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A scene from Elektra

With its deep Freudian undercurrents, Strauss’s incendiary Elektra, inspired by Greek myth, is as modern now as it was at its premiere more than a century ago.

Audiences at the 1909 world premiere of Strauss’s Elektra were shocked by the composer’s monumental adaptation of Greek myth. They blamed his jagged, brash score (making use of an orchestra of 108, the largest in any opera), which took music to the very edge of tonality. But if the music was challenging to audiences in the early 20th century, to contemporary ears it is thrilling and engaging. Audiences today are no longer scandalized by Elektra’s grab-you-by-the-throat musical power. That said, the opera still makes us squirm (in the best possible ways) thanks to its timeless, primal psychological underpinnings. Though short (less than two hours), Elektra is an epic of psychology.

The story is famous from Greek myth: King Agamemnon is murdered by his wife Klytemnästra after his victorious return from the Trojan War. Their daughter Elektra obsesses about murdering her mother to avenge her father’s death. Sigmund Freud spoke of her dilemma as a core pattern in the unconscious, a daughter’s sexual competition with her mother, coined by his collaborator Carl Jung as the Electra Complex. People have noted that this opera is Freudian, and they’re right, but in a deeper sense than they may realize. 

The young woman Elektra represents not just obsession with the father, but also the dawn of morality. What is right? How do I feel about this? There is something really, really wrong with my family, and I must set it right somehow, however painful. Elektra tells her sister she can’t “get out of this house” by being “clever.” (Or, in therapy terms, you can’t will yourself into health and wholeness. You have to take action.) Elektra’s experience encompasses psychosis and recovery and everything else about the inner journey that has defined us since the days of Strauss and Freud (who were almost exact contemporaries).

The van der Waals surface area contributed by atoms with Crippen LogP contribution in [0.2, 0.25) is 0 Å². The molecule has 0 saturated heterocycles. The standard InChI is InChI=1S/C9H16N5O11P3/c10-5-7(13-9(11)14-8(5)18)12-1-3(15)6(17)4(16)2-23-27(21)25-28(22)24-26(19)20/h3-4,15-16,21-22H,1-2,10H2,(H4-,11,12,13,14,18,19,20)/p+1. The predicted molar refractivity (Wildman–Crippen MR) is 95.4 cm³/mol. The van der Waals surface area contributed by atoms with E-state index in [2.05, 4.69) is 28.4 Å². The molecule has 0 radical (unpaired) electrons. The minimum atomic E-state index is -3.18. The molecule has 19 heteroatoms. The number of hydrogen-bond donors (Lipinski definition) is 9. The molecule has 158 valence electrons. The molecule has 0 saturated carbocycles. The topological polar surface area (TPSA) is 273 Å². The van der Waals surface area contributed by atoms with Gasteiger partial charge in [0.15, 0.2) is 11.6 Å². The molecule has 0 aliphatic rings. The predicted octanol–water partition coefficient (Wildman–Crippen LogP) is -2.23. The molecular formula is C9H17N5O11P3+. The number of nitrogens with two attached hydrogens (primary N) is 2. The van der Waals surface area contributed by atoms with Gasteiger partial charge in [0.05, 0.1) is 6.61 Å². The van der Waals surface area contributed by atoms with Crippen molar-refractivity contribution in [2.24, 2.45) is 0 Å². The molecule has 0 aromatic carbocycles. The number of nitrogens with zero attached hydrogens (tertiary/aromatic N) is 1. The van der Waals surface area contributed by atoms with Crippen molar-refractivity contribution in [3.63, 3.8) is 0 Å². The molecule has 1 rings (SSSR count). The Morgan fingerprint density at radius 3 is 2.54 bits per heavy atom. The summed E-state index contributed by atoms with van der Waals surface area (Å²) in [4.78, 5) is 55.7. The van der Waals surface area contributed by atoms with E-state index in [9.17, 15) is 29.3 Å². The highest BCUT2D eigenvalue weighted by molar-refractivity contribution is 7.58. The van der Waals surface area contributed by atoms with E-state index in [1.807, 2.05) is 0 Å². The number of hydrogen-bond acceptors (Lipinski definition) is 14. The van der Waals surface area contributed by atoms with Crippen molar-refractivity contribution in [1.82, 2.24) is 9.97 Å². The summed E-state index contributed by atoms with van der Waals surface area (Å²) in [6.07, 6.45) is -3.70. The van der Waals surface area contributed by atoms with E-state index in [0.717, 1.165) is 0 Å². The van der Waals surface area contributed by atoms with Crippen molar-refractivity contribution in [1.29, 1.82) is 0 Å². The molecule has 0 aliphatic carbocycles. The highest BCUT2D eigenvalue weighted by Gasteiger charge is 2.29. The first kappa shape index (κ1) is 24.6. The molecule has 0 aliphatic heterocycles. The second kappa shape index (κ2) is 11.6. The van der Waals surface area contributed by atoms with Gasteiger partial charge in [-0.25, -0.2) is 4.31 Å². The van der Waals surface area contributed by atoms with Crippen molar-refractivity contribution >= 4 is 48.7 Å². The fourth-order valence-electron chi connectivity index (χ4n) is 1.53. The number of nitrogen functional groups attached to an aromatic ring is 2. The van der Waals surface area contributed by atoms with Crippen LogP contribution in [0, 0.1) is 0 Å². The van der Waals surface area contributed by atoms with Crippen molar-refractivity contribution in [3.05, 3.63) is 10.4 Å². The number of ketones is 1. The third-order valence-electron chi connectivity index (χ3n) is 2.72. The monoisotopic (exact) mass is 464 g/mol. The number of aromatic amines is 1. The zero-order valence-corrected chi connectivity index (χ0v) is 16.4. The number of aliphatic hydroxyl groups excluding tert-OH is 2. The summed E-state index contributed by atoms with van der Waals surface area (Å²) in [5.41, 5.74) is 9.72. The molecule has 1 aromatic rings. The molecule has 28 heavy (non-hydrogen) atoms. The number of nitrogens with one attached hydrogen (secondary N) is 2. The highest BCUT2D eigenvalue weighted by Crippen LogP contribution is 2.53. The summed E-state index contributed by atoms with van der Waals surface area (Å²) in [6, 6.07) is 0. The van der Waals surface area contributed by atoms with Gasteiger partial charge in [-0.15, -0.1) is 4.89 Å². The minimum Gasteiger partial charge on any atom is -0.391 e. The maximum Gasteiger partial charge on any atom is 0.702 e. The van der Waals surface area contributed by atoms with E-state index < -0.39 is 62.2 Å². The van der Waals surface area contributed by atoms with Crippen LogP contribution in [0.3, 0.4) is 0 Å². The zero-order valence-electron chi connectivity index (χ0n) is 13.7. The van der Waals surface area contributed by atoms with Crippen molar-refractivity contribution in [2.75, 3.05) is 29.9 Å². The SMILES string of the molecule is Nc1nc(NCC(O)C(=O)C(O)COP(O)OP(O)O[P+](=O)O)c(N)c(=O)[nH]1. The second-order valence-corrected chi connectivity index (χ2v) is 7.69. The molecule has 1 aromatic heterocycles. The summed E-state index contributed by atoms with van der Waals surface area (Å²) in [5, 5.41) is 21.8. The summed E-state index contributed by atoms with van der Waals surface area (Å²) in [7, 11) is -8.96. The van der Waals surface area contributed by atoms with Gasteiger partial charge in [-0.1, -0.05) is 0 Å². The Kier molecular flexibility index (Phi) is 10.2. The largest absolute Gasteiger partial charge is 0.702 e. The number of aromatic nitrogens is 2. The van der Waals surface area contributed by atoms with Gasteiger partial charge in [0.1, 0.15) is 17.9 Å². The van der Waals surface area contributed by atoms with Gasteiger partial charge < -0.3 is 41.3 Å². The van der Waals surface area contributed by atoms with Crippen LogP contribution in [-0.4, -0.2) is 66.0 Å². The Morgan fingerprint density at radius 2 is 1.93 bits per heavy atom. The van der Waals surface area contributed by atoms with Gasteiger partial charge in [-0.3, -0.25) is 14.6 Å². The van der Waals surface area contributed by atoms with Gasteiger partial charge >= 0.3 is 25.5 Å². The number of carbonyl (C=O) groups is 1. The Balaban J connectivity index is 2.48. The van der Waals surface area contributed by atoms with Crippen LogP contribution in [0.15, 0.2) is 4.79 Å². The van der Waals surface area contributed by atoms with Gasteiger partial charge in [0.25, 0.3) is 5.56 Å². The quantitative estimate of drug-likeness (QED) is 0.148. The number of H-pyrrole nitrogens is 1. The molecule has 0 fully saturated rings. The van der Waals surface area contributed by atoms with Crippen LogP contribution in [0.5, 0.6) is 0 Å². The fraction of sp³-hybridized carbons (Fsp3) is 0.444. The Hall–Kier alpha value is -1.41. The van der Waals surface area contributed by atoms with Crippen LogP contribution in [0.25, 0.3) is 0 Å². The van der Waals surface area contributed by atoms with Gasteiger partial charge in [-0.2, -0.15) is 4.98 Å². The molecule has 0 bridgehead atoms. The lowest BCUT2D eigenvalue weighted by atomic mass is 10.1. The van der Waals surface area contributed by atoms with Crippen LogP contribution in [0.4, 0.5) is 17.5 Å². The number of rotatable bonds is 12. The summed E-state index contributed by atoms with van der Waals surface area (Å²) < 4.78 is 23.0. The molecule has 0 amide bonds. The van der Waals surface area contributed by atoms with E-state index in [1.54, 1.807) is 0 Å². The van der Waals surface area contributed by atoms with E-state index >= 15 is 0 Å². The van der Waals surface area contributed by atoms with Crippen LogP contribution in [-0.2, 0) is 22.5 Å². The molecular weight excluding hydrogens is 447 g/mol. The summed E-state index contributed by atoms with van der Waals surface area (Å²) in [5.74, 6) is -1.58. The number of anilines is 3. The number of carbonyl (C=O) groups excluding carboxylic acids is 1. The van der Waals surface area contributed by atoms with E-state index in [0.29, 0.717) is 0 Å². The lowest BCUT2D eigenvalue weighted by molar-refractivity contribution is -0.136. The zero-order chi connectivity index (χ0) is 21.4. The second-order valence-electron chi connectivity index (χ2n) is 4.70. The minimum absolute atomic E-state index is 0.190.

In one harrowing scene in the opera, Klytemnästra wonders why her fitful sleep is tortured by nightmares. She does not understand that she feels guilt, because the concept of guilt has not yet been invented in human society, least of all for these semi-divine children of gods. She looks for outside cures to her tortures, including human sacrifice. “Everything has a proper ritual,” she declares. She takes drugs—external, chemical solutions—but they don’t work anymore.

Strauss’s Elektra is a psychological analog to pre-literate, mythic Greece: It does not traffic in right and wrong; it just reacts and hurtles forward. But what is truly Freudian about the opera is the modern notion that Greek myths are not commemorations or interpretations of events that happened “back then,” but are recurring struggles in the human psyche. It is these seismic interior shifts that define the world order, not the other way around. These tales are the epics of the mind, as vivid today (and as startlingly contemporary) as in 1909 or 400 B.C.E.

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